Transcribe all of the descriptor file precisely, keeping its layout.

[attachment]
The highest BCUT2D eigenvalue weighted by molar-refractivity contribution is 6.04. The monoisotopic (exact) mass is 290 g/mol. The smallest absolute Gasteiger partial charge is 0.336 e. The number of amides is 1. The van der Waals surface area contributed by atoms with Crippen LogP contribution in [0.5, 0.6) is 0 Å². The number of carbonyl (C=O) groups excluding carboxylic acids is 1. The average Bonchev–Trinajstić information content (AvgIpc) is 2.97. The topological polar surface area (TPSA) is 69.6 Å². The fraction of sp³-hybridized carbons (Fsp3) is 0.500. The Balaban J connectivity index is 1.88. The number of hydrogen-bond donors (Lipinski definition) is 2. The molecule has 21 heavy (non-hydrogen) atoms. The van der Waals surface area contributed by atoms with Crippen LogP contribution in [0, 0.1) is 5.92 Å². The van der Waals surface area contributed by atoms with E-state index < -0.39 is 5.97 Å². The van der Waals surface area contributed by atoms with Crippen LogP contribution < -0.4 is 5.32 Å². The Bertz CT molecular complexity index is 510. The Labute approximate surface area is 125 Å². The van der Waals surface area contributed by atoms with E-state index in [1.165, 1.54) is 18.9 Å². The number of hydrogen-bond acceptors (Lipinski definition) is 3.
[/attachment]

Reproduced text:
The highest BCUT2D eigenvalue weighted by molar-refractivity contribution is 6.04. The monoisotopic (exact) mass is 290 g/mol. The smallest absolute Gasteiger partial charge is 0.336 e. The number of amides is 1. The van der Waals surface area contributed by atoms with Crippen LogP contribution in [0.5, 0.6) is 0 Å². The number of carbonyl (C=O) groups excluding carboxylic acids is 1. The average Bonchev–Trinajstić information content (AvgIpc) is 2.97. The topological polar surface area (TPSA) is 69.6 Å². The fraction of sp³-hybridized carbons (Fsp3) is 0.500. The Balaban J connectivity index is 1.88. The number of hydrogen-bond donors (Lipinski definition) is 2. The molecule has 21 heavy (non-hydrogen) atoms. The van der Waals surface area contributed by atoms with Crippen LogP contribution in [0, 0.1) is 5.92 Å². The van der Waals surface area contributed by atoms with E-state index < -0.39 is 5.97 Å². The van der Waals surface area contributed by atoms with Crippen LogP contribution < -0.4 is 5.32 Å². The Bertz CT molecular complexity index is 510. The Labute approximate surface area is 125 Å². The van der Waals surface area contributed by atoms with E-state index in [1.165, 1.54) is 18.9 Å². The number of hydrogen-bond acceptors (Lipinski definition) is 3.